The Council of Canadians South Shore chapter is working to defend the Atlantic Ocean from oil drilling through its project, the Campaign to Protect Offshore Nova Scotia (CPONS). In doing so, they are raising concerns about the regulatory body, the Canada-Nova Scotia Offshore Petroleum Board (CNSOPB).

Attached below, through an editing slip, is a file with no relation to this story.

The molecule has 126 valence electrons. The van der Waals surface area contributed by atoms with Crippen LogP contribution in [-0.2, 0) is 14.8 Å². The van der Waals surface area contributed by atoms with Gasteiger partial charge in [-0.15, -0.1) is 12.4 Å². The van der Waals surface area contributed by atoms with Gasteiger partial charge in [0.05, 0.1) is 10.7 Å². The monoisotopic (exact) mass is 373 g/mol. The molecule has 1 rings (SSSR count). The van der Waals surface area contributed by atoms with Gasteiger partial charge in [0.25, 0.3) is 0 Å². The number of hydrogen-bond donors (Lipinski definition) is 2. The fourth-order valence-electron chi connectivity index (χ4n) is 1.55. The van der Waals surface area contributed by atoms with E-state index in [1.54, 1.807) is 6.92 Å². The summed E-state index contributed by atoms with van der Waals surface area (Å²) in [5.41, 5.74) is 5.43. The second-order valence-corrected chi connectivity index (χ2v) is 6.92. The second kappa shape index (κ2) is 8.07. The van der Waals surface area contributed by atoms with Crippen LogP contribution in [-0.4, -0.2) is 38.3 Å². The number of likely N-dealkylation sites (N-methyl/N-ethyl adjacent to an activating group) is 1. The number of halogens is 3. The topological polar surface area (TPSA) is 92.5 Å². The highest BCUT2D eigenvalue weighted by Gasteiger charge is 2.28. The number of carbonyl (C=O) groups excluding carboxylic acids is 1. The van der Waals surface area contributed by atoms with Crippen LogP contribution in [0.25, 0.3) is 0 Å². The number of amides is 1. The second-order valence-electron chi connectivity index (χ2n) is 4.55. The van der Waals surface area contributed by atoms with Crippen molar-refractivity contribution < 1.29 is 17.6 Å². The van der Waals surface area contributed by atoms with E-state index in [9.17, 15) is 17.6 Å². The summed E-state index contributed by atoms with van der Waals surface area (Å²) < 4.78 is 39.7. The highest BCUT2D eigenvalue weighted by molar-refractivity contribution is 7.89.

Peter Puxley, a member of the Coordinating Committee for CPONS, writes in today's Toronto Star, "Shell Oil’s Stena IceMAX drill ship, drilling for oil on March 5th, two kilometres below the surface of the Atlantic on the edge of the Scotian Shelf, was the site of what regulators euphemistically call an 'incident'. Battling unexpectedly high waves, the drill ship crew successfully secured the well and disconnected the ship from the wellhead to protect the operation. Shortly after, the riser, a 2,100 metre-long protective series of 21-inch diameter pipes, each weighing 20 tonnes, broke free of the drill ship before it moved clear of the site. The riser pipes fell to the ocean floor missing the wellhead by a mere 12 metres."